CALISTOGA — The Napa County Fair board of directors is considering ways to talk about how to improve the Napa County Fairgrounds, as consultants prepare a plan aimed at making better use of the Calistoga property.
The board asked consultants to analyze options that include expanding or moving the RV park, using the speedway for a wider range of events, and reconfiguring the golf course.
This look at the fairgrounds’ future was set in motion before the Valley Fire in Lake County sent an estimated 1,000 evacuees to a temporary shelter on the grounds a week ago. The shelter is scheduled to be removed Thursday morning.
The board has hired a pair of consultants, RCH Group from Rancho Cordova and A. Plescia and Co. from Sacramento, to develop a long-term plan that will examine the fairgrounds’ assets, evaluate revenue sources, and look for potential funds and partnerships.
The fairgrounds is split into four areas: an RV park, the Calistoga Speedway, a nine-hole golf course and an event center that includes lawns and about 20,000 square feet of indoor space among several buildings.
The RV park is the fairgrounds’ most lucrative operation by far, netting almost $240,000 in 2014, records show. The speedway brought in about $52,000 that year, while the fair lost $28,000 and the golf course roughly broke even.
Meeting on Sept. 12, fair board members agreed that the annual Napa County Fair is a major community asset and needs to remain a priority. The fair was cut back from five days to one in 2014 after the state cut its annual subsidy of $220,000.
Upgrading the RV park, expanding it into part of the golf course or another area, or moving it to a larger area could increase the fairgrounds’ revenue, as long as the park offers suitable water, sewer and power hookups. The fairgrounds offers 70 RV sites now, but only 24 are full-service “premium” sites that offer shade and full utilities.
Board chairman Bob Beck said there’s a trend toward “lifestyle” RV users who trade in their houses for luxurious RVs costing between $500,000 and $1 million. The fairgrounds’ master plan should analyze the needs of that market and “define the profile of the customer we might serve,” he said.
Moving the RV park closer to the Napa River might provide the kind of experience that high-end RV-ers are looking for, while freeing up the current RV park at the corner of Grant and North Oak streets for other uses, board members said.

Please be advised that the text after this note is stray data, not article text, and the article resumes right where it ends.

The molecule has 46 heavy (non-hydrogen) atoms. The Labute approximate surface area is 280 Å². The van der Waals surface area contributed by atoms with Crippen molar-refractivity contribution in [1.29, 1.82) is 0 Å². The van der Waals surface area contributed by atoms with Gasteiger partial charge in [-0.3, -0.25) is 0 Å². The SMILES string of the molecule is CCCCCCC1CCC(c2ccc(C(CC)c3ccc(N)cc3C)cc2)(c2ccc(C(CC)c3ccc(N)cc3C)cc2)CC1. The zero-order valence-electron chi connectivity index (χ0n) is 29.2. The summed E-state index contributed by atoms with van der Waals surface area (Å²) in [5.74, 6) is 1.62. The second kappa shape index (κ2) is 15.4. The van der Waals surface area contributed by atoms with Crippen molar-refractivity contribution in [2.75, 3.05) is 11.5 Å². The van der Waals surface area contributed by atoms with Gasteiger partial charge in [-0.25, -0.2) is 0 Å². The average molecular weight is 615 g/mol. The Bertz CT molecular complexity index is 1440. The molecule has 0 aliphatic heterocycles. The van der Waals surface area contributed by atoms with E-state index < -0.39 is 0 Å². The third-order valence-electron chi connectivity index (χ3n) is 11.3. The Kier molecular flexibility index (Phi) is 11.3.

Board members also considered using the speedway for additional events beyond racing.
Fair CEO Carlene Moore said concert acts generally aren’t attracted to the speedway because the dirt track separates the grandstands from the performance area in the middle of the track. The speedway’s bathrooms and concession stands need to be upgraded, officials said.
Kerri Hammond Abreu said the speedway is a historic, beautiful track that’s loved by the community as well as racers from outside the area. She said she would “fight like hell” to protect the speedway.
But other board members said that given the uncertain future of auto racing over the coming decades, the plan should at least evaluate how the fairgrounds would function without the speedway.
“I’m interested in what the master plan would look like with or without a speedway,” said board member Bob Fiddaman.
Board members praised the golf course as a beloved, irreplaceable local asset that’s been significantly improved in recent years. They talked about improving it further and increasing the revenue it generates by making the course more difficult, making parts of it more flexible for non-golf activities, offering food service and better bathrooms, and maybe decreasing the course’s footprint.
Fair board members also mused about the possibility of selling or leasing part of the fairgrounds to finance renovations elsewhere on the grounds, but conceded that that decision would be up to the county, which owns the land.
They also talked about improving the park’s entrance. They agreed that the fairgrounds’ chain-link fence perimeter could be made more inviting and welcoming to the community.
The county would want to maintain security and limit its liability, but Beck said he believes there could be a better balance between security and aesthetics.